I think through my traveling experiences in the past 15 months, I’ve come to find myself enjoying the small towns more than the big cities. Sometimes, you just end up getting lost in the hustle and bustle of big city life, contrasted against being able to lose yourself in small towns.
While my first stop by train after Amsterdam was into Brussels, the seat of the EU, I immediately hopped on another train out the morning after to a small town called Brugge, just about 100 km from Brussels, and about an hr’s ride away by train. On the way towards the city center, I kept stopping and taking photos of picturesque cobblestone roads, narrow houses, and old medieval architecture. And as I was making my way around, there was a certain charm I felt to the place as the people and town hadn’t woken up yet (even though it was nearing 9am). But sure even, within the next hour, all the various shops and cafes and restaurants opened up, people spilled out into the streets, and the previously idyll roads sprung to life.
I did a morning and night walking tour, and I had the same guide for both tours again (just like Amsterdam). He was a self-admitted history buff, which I do enjoy, but I think he may have gone deeper into the rabbit hole than was enjoyable for a general overview of Brugge. But it was great though, to see/hear about how this small place was once the center of Europe, and you can just use the combination of context clues and your imagination to see how nations from all over used to call to Brugge for trade (Street names and architecture influences).
Being in Belgium, I felt that I just had to go visit a chocolate museum and beer museum. Maybe should’ve skipped the beer museum and just gone straight to beer (Admission + 3 tasters was 14 €. 4 tasters was 10 €.) Some good stuff here, including a fruity drink that I got by accident, but still enjoyed. Got myself a Belgian waffle too. Do all the touristy things! Haha.
Amsterdam is pretty well known for their canals, but Brugge too has its fair share of canals, with its main inhabitants including ducks and swans. Supposedly, the story goes that a favorite adviser to Emperor Maximilian of Austria named Pieter Lanckhals was accidentally beheaded, so as punishment, Brugge would have to have swans there. Apparently Lanckhals can roughly be translated to long neck, and swans have long necks… Yeah. Random, but entertaining nonetheless.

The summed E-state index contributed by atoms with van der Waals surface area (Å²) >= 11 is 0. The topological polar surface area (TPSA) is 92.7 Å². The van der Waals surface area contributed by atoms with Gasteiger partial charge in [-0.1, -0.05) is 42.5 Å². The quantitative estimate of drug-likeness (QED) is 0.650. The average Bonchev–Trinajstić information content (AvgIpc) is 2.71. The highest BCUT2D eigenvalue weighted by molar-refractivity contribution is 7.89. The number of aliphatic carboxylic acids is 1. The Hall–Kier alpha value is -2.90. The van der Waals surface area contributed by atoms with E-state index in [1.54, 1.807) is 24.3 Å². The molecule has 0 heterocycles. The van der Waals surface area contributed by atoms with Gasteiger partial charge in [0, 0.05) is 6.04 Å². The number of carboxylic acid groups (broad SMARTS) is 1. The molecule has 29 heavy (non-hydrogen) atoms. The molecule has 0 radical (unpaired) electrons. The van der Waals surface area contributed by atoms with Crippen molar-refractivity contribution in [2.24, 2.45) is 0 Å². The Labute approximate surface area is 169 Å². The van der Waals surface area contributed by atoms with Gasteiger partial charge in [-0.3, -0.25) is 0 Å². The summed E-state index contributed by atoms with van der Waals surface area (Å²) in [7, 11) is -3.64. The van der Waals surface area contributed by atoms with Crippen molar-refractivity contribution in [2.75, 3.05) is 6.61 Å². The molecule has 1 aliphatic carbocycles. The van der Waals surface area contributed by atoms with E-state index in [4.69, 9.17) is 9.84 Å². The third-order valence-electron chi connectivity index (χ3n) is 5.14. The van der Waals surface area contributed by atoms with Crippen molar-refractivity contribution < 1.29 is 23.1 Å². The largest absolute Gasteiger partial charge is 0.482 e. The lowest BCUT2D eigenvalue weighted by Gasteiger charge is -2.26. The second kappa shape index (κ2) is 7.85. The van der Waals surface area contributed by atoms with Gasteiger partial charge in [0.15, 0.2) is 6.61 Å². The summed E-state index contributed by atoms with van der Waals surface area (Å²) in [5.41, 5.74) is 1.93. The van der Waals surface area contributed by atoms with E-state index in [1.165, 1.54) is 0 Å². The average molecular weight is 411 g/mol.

Only thing that sucked about Brugge was that, in catching a train out back to Brussels, I had gotten to the station at just after 10 pm, but the next train out was at 11:20pm or so. Too unfortunate.
Brussels. The next day. As I mentioned, seat of the EU, and definitely a far larger city than Brugge. It took like 30 minutes to walk from one side of town to the other, but it was like a 20 minute walk from my hostel in Brussels to the city center. I thought that, since I was returning to Brussels for my flight home, I might have some more time to explore it later. Also did a walking tour here, and our tour guide was pretty outrageous, in an entertaining way.
It ended up raining on and off again, so by this time I’m pretty done with rain, and tired and hungry. Our tour guide had mentioned this awesome place for mussels, so a small group of us made the trek over (20 minutes to it, in heavy downpour). When we got there, we found out it was only open for dinner. Fantastic. We found another joint and ended having some awesome moules frites (mussels and fries are a thing. idk) there, so that was fine. I hung out with this group for a little bit, as we saw the EU location (very much a let down), and the Belgian Arc de Triomphe, after which it was off to my next stop.
Apparently, you can buy bus tickets from a kiosk at a train station, which is a bad thing because you need to go through security and scan your train ticket to enter the airport if you arrive by train. So lucky me, I had to go purchase an actual train ticket to exit. Lame. But airport = chance for me to pop into a lounge (Thanks American Express Platinum – Priority Pass), and had some quick dinner (and beer!) before hopping on my 40 min delayed Ryanair flight out to Bratislava. And my backpack, the Tortuga, is officially a few cm over sized according to Ryanair dimensions, but I had no issues getting it onboard.
Note, if you’re ever flying Ryanair, be sure to go to the ticket counter before security to get a “visa check” if you’re a non-EU citizen. That’s just them checking your passport and signing off/stamping the boarding pass. But you can and may be denied boarding if you fail to do so. So be aware. That’s all.
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